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Commissioners still looking at drug testing for county employees

Karen Manuel presented information from the recent safety meeting held on September 5th to the full Johnson County County Commission at their meeting last Thursday night. After speaking with Marc Fogarty, a representative from the county’s insurance company, Manual gave details concerning the potential adoption of a drug free work place policy. By becoming certified with the state’s drug free workplace program, the county would not only help improve safety and accountability for its employees, but would also be able to take advantage of a five percent discount amounting to more than $6000.
The program utilizes four types of drug and alcohol testing, with pre-employment, suspicion, and post-accident being required of all departments, and random testing being conducted in safety sensitive areas. These randomly tested positions would be determined by the county’s specific policy, but would typically include all jobs requiring an employee to operate a vehicle, including the highway department and transfer station, which already do the testing, as well as the sheriff’s department and Emergency Management Service, among others.
According to Johnson County Mayor Larry Potter, the first step to participating in the program is for the county commission to agree to begin the process. After that, each department head or elected official must also sign and agree to participate. Without full compliance from all departments the county can go no farther. However, if each department does agree to proceed, the county would then finalize any changes in the proposed policy and would submit to the state an application to be certified in the program. The state would then send a response to the insurance company who provides the discount.
The commission discussed the issue briefly last month, but there were still a few issues to be addressed this month as well. Commissioner Mike Taylor brought up one of the bigger debates on the subject, questioning whether or not elected officials would also be tested. Taylor went on to say that as representatives of the people, elected officials should be held to the same standards as the employees and should also be required to participate. Although county officials are not specifically required to be enrolled in the program, the county’s proposed policy would currently test anyone on the county payroll, theoretically including elected positions as well.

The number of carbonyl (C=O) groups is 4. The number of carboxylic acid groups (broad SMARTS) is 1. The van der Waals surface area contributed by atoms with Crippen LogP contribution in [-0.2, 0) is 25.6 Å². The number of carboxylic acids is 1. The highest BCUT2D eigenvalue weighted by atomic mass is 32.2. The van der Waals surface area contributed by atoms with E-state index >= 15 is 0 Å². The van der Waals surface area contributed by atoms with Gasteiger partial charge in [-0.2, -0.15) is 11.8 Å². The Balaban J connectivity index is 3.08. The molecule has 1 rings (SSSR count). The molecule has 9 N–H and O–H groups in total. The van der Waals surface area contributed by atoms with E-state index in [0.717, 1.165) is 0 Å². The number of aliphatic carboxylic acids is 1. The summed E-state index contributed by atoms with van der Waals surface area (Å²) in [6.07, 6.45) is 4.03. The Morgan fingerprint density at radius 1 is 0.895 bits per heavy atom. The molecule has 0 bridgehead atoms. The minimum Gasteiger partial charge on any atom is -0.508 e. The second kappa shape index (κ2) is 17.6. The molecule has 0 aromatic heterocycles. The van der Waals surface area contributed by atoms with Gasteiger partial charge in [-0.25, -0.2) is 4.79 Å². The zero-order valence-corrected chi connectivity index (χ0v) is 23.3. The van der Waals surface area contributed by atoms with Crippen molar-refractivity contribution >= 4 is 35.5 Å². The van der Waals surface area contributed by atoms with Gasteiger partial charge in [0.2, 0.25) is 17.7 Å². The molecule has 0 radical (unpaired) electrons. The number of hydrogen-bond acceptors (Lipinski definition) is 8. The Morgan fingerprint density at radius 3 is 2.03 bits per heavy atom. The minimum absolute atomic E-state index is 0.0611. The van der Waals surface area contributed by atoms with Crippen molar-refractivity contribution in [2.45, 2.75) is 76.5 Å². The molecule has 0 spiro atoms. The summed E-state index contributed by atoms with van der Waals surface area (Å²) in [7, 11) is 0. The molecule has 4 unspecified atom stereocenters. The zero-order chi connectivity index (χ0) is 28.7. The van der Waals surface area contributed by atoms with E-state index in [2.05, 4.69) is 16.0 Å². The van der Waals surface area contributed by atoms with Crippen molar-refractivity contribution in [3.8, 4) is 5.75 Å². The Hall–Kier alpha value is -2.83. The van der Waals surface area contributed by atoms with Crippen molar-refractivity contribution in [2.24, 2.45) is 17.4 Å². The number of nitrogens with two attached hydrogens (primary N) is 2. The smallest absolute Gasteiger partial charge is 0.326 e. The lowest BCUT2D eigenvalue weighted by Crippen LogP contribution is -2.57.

This and other questions, such as severity of the consequences for testing negatively, could arise later, but the county does have the option to amend the policy once it has passed. The primary concern that many officials had was whether or not to approve the proposed policy so that the issue could then go to the elected officials and department heads for their approval. With no serious concerns about its general purpose or implementation, Commissioner Mike Taylor made the motion to approve the county’s adoption and participation in the Drug Free Workplace program, and was seconded by Commissioner Jimmy Lowe. With a unanimous approval, Manuel can now begin the process of asking all the county’s various departments to also agree, with the exception of the school system, which will not be affected.
Gary Farley, the director of contract inspection services with the state’s fire marshall’s office, made a presentation to the commission highlighting Tennessee’s building code incentive program. Having opted out of the program when it was first initiated two years ago, Farley highlighted the potential benefits of adopting building codes in Johnson County. The county has three options concerning the program: utilize state permits and inspections, hire an inspector and perform its own inspections, or opt out as it did originally.
The issue won’t actually require a vote until after the next election, but Farley also made a point to inform the commission that it can opt into the program at any time, through a two-thirds majority vote. If the county chose to use state inspectors, it would receive $15 for each permit, but as several commissioners pointed out, with the slow economy this would generate only minimal revenue.
Further concerns were also voiced about the cost of the permits, which range from $300 to $500 along with a potential $100 slab fee. This cost goes to cover three separate inspections, one for the foundation, one for rough-in framing and insulation, and the last as a final inspection. Farley noted that the inspectors follow the International Residential Code, and only new homes and additions to existing homes would require inspection.
The county would also have to follow similar standards if it chose to hire its own inspector or continue to remain opted-out with no inspections. Farley went on to explain that the state also offers grant incentives for counties and cities that do participate in the program. No direct action was taken but several commissioners did voice concerns about the program’s track record with surrounding counties like Carter County having numerous problems with its implementation. Liability issues, troubles with inspectors, and the addition of constraints on an already limited number of new building projects in the county were just some of the many issues that were brought up. With no motion otherwise, the county will currently remain opted-out of the program, but must vote on the issue again within 180 days of the 2014 election.
For the rest of the story, pick up a copy of this week's Tomahawk.